Today the phrase “trial by combat” is generally used as a reference to lessons learned through experience.
For example, a soldier who has seen action in battle, but the term was, in fact, from a legitimate legal process also known as “judicial combat.”
In medieval Christian cultures it was agreed that God decided the outcome of trials, a belief that rooted such proceedings in the legal theory of “ordeals”.
Torture tests that God would see you through if you were innocent.
Trial by combat was practiced by the nobility and by military courts under the guise of chivalry while commoners were tried by ordeal.
The court determined a just outcome by sentencing the plaintiff and defendant to a trial by combat, a legal fight, often to the death, with the survivor or victor to be chosen by God.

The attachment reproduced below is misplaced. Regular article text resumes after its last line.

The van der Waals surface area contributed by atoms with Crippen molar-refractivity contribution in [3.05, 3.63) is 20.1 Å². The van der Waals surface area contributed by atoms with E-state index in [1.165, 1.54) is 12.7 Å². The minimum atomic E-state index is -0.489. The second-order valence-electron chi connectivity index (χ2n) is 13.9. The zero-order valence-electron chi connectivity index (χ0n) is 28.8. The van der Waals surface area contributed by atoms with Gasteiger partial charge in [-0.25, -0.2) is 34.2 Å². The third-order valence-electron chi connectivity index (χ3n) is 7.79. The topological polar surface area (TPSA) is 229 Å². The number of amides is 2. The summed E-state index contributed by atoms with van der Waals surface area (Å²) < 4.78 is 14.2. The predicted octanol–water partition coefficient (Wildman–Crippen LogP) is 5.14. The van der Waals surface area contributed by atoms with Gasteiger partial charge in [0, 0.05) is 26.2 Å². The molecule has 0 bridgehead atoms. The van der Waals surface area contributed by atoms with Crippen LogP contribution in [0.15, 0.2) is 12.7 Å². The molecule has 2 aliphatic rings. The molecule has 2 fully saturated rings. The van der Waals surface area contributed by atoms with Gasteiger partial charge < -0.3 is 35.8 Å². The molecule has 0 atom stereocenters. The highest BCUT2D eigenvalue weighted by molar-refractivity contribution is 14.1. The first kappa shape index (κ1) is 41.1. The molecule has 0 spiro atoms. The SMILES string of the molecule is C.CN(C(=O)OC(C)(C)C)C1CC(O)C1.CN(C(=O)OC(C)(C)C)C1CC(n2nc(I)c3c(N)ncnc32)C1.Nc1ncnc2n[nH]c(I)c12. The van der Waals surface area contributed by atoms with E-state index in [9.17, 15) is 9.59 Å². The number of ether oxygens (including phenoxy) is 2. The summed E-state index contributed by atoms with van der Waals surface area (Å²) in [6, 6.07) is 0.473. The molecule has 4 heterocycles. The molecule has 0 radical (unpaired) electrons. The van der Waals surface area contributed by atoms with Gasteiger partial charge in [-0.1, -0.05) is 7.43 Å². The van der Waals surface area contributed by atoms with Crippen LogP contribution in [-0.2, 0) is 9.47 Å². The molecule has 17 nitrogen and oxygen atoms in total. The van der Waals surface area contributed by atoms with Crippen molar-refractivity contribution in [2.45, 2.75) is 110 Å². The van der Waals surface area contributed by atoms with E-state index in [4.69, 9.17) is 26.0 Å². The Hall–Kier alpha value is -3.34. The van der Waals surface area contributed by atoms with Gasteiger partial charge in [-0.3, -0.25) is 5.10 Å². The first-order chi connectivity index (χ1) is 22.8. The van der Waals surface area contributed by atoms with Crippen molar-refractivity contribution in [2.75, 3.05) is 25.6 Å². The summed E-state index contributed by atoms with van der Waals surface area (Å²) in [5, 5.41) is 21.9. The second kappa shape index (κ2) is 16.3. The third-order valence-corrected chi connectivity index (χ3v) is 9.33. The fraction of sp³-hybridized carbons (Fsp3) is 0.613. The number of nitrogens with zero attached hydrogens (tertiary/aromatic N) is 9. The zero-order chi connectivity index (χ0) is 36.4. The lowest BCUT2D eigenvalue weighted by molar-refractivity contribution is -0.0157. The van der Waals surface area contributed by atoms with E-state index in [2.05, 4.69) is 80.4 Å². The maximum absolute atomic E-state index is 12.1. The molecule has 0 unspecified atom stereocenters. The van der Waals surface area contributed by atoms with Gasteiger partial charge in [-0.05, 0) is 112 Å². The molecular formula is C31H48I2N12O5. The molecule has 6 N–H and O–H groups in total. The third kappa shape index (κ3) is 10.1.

Trial by combat, or judicial combat, was usually the settlement of one man’s word against that of another.
Most of these duels were fought over a question of honor and were most frequently performed in France up until the late sixteenth century.
In 1833, twenty-three-year-old John Wilson killed nineteen-year-old Robert Lyon of Perth, Ontario, in what was the last recorded mortal duel in Canada.
Wilson later became a judge in the Ontario Supreme Court.